HBO’s VINYL, which has its first-season finale Sunday April 17, and is renewed for next year, deals with the rock music scene in New York of the 1970s. Between two of the executive producers, Mick Jagger and Martin Scorsese (who directed the premiere episode), a lot of knowledge about the milieu, the era and the environment has gone into this tale of struggling record mogul Richie Finestra, portrayed by Bobby Cannavale.
Ray Romano, known for starring in the half-hour comedy EVERYBODY LOVES RAYMOND, the hour-long dramedy MEN OF A CERTAIN AGE and his stand-up work, has a change-of-pace role on VINYL as Richie’s bitter, not especially loyal associate Zak Yankovich.
AX: What kind of music do you like personally?
RAY ROMANO: I had all my Led Zeppelin albums, I had all my Black Sabbath albums, I had a nice range. But my iPod, I can pick it up for you now, and every song I play, it’s from the Seventies, it’s old [laughs].
AX: You were saying earlier that VINYL is all so cool, it seems surreal. Is there a sense of coolness on this that has not been on your other projects?
ROMANO: I don’t even think you have to ask that question. I mean, it depends on what your definition of “cool” is.
AX: For you.
ROMANO: Meeting Mick Jagger, snorting fake coke, hanging out with fake hookers, and I go to the totally other side of the road. Beating up Bobby Cannavale – we go at it in one episode. It’s nothing I’ve ever done before, nothing as edgy and as dark as this, and there’s humor also. So yeah, it’s everything.
AX: Was your experience of the Seventies anything like your character’s?
ROMANO: No, I never lived in the fast lane like that. As far as that end of it goes, my story’s kind of boring when I was growing up. I snorted coke for the first time on this show, and it was fake coke. I never did it in my life. So it’s fun to play it, but I don’t have anything to draw on, really.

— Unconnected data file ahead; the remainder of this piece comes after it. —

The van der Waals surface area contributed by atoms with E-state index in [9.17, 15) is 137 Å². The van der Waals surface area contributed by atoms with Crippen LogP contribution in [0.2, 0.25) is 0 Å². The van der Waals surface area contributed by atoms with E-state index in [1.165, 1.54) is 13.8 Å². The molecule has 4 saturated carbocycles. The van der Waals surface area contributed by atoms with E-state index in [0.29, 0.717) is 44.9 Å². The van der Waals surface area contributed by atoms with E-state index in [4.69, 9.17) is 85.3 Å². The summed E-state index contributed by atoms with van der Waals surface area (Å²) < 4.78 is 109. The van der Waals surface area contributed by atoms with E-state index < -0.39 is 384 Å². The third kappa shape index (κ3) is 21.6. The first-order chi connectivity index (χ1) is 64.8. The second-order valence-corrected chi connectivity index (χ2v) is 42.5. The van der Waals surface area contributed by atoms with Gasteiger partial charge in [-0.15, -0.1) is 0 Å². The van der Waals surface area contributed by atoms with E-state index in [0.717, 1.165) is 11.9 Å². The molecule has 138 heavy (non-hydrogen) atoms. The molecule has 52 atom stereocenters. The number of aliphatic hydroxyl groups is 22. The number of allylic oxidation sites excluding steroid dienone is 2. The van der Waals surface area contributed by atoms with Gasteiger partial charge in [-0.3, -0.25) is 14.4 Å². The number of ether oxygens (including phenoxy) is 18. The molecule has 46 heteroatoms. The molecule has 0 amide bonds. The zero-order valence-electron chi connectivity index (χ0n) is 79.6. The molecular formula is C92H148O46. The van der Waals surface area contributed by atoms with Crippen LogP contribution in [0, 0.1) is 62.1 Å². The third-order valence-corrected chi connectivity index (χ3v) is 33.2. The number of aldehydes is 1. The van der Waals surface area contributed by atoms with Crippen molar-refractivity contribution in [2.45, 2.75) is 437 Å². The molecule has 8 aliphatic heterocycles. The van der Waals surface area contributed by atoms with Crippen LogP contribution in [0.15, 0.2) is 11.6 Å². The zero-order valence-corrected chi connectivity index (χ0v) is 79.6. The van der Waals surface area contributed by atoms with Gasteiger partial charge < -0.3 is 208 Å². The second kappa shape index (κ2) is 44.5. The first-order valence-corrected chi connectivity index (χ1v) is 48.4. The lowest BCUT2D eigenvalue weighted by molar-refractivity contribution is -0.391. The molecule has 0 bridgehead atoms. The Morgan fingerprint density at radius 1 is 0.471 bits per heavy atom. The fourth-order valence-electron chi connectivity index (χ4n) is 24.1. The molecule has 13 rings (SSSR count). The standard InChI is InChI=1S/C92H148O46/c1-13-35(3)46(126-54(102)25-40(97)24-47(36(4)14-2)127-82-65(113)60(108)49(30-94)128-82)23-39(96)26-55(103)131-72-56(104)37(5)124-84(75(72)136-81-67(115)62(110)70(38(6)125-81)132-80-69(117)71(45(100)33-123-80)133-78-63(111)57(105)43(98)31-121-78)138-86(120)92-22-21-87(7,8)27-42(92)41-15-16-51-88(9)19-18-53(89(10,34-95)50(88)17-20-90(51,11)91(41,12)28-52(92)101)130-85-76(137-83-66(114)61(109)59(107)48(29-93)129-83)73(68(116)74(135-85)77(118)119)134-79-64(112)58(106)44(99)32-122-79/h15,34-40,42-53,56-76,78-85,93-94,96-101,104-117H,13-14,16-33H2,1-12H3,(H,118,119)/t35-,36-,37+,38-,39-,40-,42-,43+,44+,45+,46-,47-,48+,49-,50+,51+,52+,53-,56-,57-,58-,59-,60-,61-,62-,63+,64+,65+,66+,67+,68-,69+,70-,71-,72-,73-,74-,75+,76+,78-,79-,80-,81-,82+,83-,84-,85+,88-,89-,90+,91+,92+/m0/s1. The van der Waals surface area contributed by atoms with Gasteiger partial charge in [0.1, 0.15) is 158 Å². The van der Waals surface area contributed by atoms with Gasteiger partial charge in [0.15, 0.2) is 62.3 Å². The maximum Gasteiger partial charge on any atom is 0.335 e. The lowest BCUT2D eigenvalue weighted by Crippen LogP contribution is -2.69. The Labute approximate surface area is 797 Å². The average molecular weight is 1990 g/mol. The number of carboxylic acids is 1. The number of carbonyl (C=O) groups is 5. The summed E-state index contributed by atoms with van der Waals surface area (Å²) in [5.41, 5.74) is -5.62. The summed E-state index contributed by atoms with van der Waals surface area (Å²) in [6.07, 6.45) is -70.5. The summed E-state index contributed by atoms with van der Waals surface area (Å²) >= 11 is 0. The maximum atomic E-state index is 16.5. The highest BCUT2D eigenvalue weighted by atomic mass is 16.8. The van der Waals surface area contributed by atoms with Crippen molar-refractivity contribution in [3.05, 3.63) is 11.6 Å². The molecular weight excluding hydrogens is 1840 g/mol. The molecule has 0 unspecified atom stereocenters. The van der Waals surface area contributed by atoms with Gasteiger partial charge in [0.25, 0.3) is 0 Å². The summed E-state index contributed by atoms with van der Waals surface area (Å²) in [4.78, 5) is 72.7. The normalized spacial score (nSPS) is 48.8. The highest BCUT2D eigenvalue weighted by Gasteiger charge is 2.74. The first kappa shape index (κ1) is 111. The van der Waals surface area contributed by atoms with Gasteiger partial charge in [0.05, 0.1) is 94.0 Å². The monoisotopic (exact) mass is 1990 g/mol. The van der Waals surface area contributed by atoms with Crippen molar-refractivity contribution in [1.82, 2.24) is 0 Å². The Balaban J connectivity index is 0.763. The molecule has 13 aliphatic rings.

AX: What did you tell your representation that led to them finding you this role? I mean, what did you tell them you were looking for?
ROMANO: Look, it was ten years since RAYMOND. They knew I wasn’t going to do a sitcom again, they knew I didn’t want to do a straight, wall-to-wall comedy. And the cool thing was, Marty had never heard of me, never saw me. So when I sent my audition tape, he was seeing me for the first time. And that was like a blessing in disguise.
AX: Do you think you’ll ever do television comedy again?
ROMANO: I can safely say I’m never going to do a multi-camera sitcom [again]. Because I did it. I don’t want to have to follow what I did. If that’s my legacy, that’s fine. I want to do comedy again, of course. I do comedy in this. But multi-cam, I’m happy with the way I left it.
AX: Why specifically do you think RAYMOND was such a long-lasting hit?
ROMANO: That’s what I realized about EVERYBODY LOVES RAYMOND – you think it’s kind of specific, and it’s universal. The way it’s playing overseas and in Russia, in Israel, in Poland – you think they don’t laugh at the same things, they don’t identify with the same things, and they do.
AX: And they’re remaking it in a lot of those countries, right?
ROMANO: Yes, they’re remaking it.
AX: Do you want EVERYBODY LOVES RAYMOND to be your legacy?
ROMANO: I want to keep it going. I don’t mind that that’s part of it, I don’t mind that that’s that genre, I made my mark in that genre, but I’m only happy if I’m doing something. I’m not going to retire, really, so I’d like to do something great again. I still do stand-up. I don’t do it as much, but one of the things that was good about this was, it filmed in New York, so I got to hang out at the clubs where I started. I was five blocks from the Comedy Cellar down in the Village where I started, so on the nights I wasn’t working, I would go down and come up with some new material. That’s always exciting. And I still play Vegas three, four, five times a year, and I do a lot of charities.